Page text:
For comparison, radiation therapy for cancer typically involves several doses of between one and seven gray at a time - but these doses are highly controlled, and usually specifically targeted at small areas of the body.

    Radiation dose and Effect

    2 mSv/yr (millisieverts per year) - Typical background radiation experienced by everyone (average 1.5 mSv in Australia, 3 mSv in North America)

    9 mSv/yr - Exposure by airline crew flying New York-Tokyo polar route

    20 mSv/yr - Current limit (averaged) for nuclear industry employees

    50 mSv/yr - Former routine limit for nuclear industry employees. It is also the dose rate which arises from natural background levels in several places in Iran, India and Europe

    100 mSv/yr - Lowest level at which any increase in cancer is clearly evident.

    350 mSv/lifetime - Criterion for relocating people after Chernobyl accident

    1,000 mSv single dose - Causes (temporary) radiation sickness such as nausea and decreased white blood cell count, but not death. Above this, severity of illness increases with dose

    5,000 mSv single dose - Would kill about half those receiving it within a month

    Edited by MKsnowangel
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    Posted
  • Location: Chevening Kent
  • Location: Chevening Kent

    Thanks for posting the mSv levels and their effects but I am not hearing figures quoted from the Japanese, just that there has been releases but very little on what the levels are say from the plant to Tokyo?

    The people of Japan I expect want to hear what the level is above their heads and what harm if any that can cause, wouldn't you ?

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    Posted
  • Location: Milton Keynes MK
  • Weather Preferences: anything extreme or intense !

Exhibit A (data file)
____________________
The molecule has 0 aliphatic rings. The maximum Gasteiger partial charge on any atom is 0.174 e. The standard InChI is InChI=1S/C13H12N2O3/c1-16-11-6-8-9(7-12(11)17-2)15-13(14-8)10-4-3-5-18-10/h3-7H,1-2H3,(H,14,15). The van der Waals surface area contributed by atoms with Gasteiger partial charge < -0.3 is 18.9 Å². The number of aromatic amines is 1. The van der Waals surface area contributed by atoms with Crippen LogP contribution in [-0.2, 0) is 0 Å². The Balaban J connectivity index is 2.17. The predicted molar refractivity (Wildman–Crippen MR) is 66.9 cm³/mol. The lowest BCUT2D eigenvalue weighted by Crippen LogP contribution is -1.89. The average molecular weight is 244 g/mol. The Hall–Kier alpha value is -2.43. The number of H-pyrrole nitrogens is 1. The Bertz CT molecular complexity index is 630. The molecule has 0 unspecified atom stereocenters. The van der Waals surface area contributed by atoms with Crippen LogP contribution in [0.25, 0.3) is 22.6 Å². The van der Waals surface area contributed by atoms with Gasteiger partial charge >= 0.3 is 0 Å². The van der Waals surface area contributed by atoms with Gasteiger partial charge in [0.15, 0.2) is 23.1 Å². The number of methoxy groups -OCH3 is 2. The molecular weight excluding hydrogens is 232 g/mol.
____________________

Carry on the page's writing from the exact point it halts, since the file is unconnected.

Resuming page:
• Location: Milton Keynes MK

    The people of Japan I expect want to hear what the level is above their heads and what harm if any that can cause, wouldn't you ?

    Yes, I would !! I'm surprised they can get away with sharing such a little amount of information, the officials must know the levels, the fact they are not quoting figures can't be a good sign, this type of statement just isn't good enough imo....

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    Posted
  • Location: Aylesbury, Buckinghamshire
  • Weather Preferences: Winter: Cold & Snowy, Summer: Just not hot
  • Location: Aylesbury, Buckinghamshire

    The lack of information being released is appalling. The Japanese people deserve to know what kind of danger they are in.

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    Posted
  • Location: Chevening Kent
  • Location: Chevening Kent

    This just released:

    2255: The IAEA has released information about the temperature of the water in the spent fuel storage pools inside reactors 4, 5 and 6 at Fukushima Daiichi. Spent fuel that has been removed from a nuclear reactor generates intense heat and the water is usually kept below 25C. The IAEA says that the temperature of the pool at reactor 4 was 84C on Tuesday morning. On Wednesday morning, it was 62.7C at reactor 5 and 60C at reactor 6. Current reports say the pools at both reactors 3 and 4 are boiling. Reactor 4's pool may even be dry.

    Source BBC live news feeds.

    I am sorry but if I heard that and was anywhere near that plant, I would be off!

    Just to add another snippet: